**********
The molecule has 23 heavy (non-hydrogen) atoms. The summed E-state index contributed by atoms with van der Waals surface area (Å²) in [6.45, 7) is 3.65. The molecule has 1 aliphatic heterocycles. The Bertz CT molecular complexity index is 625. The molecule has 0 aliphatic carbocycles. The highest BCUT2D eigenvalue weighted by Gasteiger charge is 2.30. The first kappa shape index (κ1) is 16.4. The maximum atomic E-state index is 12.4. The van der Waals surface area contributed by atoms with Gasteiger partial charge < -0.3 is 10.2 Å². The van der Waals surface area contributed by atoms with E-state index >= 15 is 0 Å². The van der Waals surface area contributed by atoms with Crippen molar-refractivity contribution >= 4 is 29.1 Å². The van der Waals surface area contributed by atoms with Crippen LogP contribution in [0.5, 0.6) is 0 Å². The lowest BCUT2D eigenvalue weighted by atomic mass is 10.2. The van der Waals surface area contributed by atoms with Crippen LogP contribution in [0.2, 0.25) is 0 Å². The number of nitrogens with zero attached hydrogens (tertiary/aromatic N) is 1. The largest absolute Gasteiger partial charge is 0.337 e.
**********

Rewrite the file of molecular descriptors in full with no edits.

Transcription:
The molecule has 23 heavy (non-hydrogen) atoms. The summed E-state index contributed by atoms with van der Waals surface area (Å²) in [6.45, 7) is 3.65. The molecule has 1 aliphatic heterocycles. The Bertz CT molecular complexity index is 625. The molecule has 0 aliphatic carbocycles. The highest BCUT2D eigenvalue weighted by Gasteiger charge is 2.30. The first kappa shape index (κ1) is 16.4. The maximum atomic E-state index is 12.4. The van der Waals surface area contributed by atoms with Gasteiger partial charge < -0.3 is 10.2 Å². The van der Waals surface area contributed by atoms with E-state index >= 15 is 0 Å². The van der Waals surface area contributed by atoms with Crippen molar-refractivity contribution >= 4 is 29.1 Å². The van der Waals surface area contributed by atoms with Crippen LogP contribution in [0.5, 0.6) is 0 Å². The lowest BCUT2D eigenvalue weighted by atomic mass is 10.2. The van der Waals surface area contributed by atoms with Crippen LogP contribution in [0.2, 0.25) is 0 Å². The number of nitrogens with zero attached hydrogens (tertiary/aromatic N) is 1. The largest absolute Gasteiger partial charge is 0.337 e.